Harambee House Annex-DP Ruto’s office where workers spend the day doing zero work

DP Ruto's office where workers spend the day consuming liters of tea and tons of mandazi

Harambee House Annex is a pale shadow of any government office with staff spending hours reading newspapers and playing computer games, the DP rarely operates from the office

By The Weekly Vision Online

Even as the war of words between President Uhuru Kenyatta and his deputy William Ruto degenerated into a possible fall-out, questions have emerged on what goes on at the Harambee House Annex office. A spot check by The Weekly Vision online established that the office of the country’s second in command is nothing but a concrete wilderness with very little work going on there.

Situated opposite the offices of the president, DP Ruto’s office is a pale shadow of any government office with staff spending hours reading newspapers and playing computer games. Ruto rarely operates from the office, heavily guarded by GSU, he prefers to operate from his Karen office-cum-residence, but the taxpayers pay heavily for idle staff that spends the day consuming litres of tea and tons of mandazi. DP Ruto’s diehard fans claim that he has been “denied” an opportunity to perform his official functions. His fans argue that this has had the opposite effect, making the DP a “political martyr” holding a jinxed office after his boss directed his responsibilities to a “Super Minister” and” Mr Fix It” Fred Matiangi.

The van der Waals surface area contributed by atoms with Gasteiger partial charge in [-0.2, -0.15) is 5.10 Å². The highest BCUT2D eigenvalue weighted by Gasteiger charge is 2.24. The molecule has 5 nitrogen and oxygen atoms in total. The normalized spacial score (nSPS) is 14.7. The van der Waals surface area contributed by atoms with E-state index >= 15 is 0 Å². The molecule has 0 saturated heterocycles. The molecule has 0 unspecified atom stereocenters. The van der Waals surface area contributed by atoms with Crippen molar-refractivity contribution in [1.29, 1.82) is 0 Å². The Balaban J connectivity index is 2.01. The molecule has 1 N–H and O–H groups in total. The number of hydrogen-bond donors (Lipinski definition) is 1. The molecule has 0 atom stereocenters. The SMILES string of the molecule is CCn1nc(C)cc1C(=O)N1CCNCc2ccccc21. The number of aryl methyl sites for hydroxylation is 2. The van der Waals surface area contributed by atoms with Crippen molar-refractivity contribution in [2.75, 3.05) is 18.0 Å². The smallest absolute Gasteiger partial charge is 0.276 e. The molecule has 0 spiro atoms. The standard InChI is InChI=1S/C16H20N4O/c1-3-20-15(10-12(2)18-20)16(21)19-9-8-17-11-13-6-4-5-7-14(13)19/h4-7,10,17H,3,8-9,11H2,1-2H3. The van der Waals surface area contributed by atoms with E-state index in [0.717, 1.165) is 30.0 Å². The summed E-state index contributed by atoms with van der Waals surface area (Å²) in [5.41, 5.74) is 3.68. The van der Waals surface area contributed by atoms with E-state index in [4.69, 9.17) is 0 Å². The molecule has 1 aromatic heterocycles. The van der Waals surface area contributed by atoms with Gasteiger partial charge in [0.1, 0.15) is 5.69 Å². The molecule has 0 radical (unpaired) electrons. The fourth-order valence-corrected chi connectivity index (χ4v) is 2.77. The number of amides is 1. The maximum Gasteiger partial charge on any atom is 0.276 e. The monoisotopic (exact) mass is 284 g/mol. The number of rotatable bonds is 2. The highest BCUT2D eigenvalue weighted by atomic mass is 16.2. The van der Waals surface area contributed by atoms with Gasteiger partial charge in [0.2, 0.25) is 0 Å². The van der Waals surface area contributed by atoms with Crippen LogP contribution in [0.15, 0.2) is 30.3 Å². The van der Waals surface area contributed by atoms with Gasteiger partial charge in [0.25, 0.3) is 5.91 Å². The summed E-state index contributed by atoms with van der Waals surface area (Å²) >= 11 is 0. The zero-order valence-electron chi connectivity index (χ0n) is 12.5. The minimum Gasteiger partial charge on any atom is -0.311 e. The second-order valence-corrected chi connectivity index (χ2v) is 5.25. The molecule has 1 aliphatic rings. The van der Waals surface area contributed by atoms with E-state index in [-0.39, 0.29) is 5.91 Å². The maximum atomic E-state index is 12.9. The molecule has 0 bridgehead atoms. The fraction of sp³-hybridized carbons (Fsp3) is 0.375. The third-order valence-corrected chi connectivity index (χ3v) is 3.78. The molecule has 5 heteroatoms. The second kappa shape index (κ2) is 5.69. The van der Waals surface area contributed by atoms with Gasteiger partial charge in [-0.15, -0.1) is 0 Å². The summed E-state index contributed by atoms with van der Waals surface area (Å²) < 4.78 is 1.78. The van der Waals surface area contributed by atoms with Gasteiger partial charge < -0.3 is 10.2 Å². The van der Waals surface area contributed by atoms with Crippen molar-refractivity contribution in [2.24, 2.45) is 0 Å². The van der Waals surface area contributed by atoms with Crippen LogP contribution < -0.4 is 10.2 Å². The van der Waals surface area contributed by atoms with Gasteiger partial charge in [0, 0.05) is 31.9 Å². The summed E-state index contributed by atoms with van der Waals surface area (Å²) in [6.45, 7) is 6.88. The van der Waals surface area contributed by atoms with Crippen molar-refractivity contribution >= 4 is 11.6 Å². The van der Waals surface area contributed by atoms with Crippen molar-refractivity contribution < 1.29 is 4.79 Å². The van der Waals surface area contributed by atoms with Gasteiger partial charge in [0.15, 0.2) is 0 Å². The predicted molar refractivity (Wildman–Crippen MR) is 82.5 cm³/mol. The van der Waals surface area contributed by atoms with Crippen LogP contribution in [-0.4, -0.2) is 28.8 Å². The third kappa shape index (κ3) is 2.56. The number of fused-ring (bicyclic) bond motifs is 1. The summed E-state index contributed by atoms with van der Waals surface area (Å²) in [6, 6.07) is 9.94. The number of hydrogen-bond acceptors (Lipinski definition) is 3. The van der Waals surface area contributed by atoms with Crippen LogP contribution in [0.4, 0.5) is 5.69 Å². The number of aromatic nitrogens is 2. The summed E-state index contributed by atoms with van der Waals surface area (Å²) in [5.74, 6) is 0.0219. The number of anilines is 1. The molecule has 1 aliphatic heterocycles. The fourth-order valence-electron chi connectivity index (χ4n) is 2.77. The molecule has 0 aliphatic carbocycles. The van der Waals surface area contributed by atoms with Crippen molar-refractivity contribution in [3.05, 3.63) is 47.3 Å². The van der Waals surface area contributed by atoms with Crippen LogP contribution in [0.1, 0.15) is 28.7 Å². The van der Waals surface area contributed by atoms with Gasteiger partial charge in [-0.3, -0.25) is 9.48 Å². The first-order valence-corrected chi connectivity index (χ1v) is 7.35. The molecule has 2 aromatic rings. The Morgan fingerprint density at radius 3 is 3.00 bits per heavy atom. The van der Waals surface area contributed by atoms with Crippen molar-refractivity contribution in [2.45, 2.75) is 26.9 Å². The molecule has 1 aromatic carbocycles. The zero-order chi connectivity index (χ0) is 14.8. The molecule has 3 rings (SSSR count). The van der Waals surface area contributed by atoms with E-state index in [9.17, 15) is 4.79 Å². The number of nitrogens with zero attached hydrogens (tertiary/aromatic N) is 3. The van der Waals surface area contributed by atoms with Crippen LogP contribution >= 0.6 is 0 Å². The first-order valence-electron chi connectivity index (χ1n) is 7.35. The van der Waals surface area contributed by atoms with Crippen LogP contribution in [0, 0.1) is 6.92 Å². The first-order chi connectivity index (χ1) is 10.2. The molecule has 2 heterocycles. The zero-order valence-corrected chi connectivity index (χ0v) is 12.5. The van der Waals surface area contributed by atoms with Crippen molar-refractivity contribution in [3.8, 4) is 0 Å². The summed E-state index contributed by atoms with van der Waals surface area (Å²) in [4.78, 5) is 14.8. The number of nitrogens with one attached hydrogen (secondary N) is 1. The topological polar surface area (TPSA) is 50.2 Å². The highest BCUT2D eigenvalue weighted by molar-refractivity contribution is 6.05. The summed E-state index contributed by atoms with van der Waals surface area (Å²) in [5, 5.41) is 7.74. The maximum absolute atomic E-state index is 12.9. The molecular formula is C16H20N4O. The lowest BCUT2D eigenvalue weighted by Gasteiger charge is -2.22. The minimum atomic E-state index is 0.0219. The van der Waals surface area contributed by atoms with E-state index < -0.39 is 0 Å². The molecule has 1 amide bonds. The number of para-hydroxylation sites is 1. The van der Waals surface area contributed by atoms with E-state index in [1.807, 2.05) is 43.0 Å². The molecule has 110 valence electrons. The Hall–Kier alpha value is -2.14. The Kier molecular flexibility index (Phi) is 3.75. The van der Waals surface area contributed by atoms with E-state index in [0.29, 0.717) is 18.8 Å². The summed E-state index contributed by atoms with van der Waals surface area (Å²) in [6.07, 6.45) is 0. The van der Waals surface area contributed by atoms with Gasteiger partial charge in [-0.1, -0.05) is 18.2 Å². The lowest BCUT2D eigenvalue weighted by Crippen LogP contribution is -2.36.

The DP is accused of failing the 48 Laws “power test” of never “outshining” the “master” something the second in command perfected by fighting BBI and winning 3 by-elections defeating his “masters” candidate. This, his opponents argue could explain the current evident political fall-out as the occupant of Kenya’s most thankless office prepares to exit the jinxed vice presidency since the early days of independence from colonial Britain in 1963.

It started with Raila Odinga’s father Jaramogi falling out with founding father Jomo, Uhuru Kenyatta’s dad, Murumbi and Moi, then followed Mwai Kibaki, Professor Josephat Karanja, and Professor George Saitoti.

While Kenya has had only 4 presidents in 60 years, the VP post has had eight occupants a clear testimony to the “jinxed” nature of the country’s number two. The Mulembe Nation appears to have fared better with Wamalwa Kijana serving as VP after the 2002 elections; he died in office two years later. Moody Awori then served in 2007, the shortest-serving VP was Musalia Mudavadi in 2001, and he served for three months.

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